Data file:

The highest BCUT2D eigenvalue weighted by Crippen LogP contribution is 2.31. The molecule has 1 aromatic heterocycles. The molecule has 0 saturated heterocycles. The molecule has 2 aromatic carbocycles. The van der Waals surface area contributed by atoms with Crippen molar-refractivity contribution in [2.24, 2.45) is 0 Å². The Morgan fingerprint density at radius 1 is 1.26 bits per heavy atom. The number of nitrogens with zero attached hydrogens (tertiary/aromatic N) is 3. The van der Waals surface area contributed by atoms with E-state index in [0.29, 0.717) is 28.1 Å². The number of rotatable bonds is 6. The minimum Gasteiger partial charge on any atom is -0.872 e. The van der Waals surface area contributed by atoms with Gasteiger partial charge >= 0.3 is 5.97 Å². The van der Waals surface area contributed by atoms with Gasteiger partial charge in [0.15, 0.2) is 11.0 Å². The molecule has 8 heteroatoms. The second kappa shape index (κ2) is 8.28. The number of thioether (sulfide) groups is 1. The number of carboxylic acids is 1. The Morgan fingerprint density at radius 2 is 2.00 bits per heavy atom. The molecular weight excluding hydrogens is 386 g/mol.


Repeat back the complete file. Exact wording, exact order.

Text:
The highest BCUT2D eigenvalue weighted by Crippen LogP contribution is 2.31. The molecule has 1 aromatic heterocycles. The molecule has 0 saturated heterocycles. The molecule has 2 aromatic carbocycles. The van der Waals surface area contributed by atoms with Crippen molar-refractivity contribution in [2.24, 2.45) is 0 Å². The Morgan fingerprint density at radius 1 is 1.26 bits per heavy atom. The number of nitrogens with zero attached hydrogens (tertiary/aromatic N) is 3. The van der Waals surface area contributed by atoms with E-state index in [0.29, 0.717) is 28.1 Å². The number of rotatable bonds is 6. The minimum Gasteiger partial charge on any atom is -0.872 e. The van der Waals surface area contributed by atoms with Gasteiger partial charge >= 0.3 is 5.97 Å². The van der Waals surface area contributed by atoms with Gasteiger partial charge in [0.15, 0.2) is 11.0 Å². The molecule has 8 heteroatoms. The second kappa shape index (κ2) is 8.28. The number of thioether (sulfide) groups is 1. The number of carboxylic acids is 1. The Morgan fingerprint density at radius 2 is 2.00 bits per heavy atom. The molecular weight excluding hydrogens is 386 g/mol.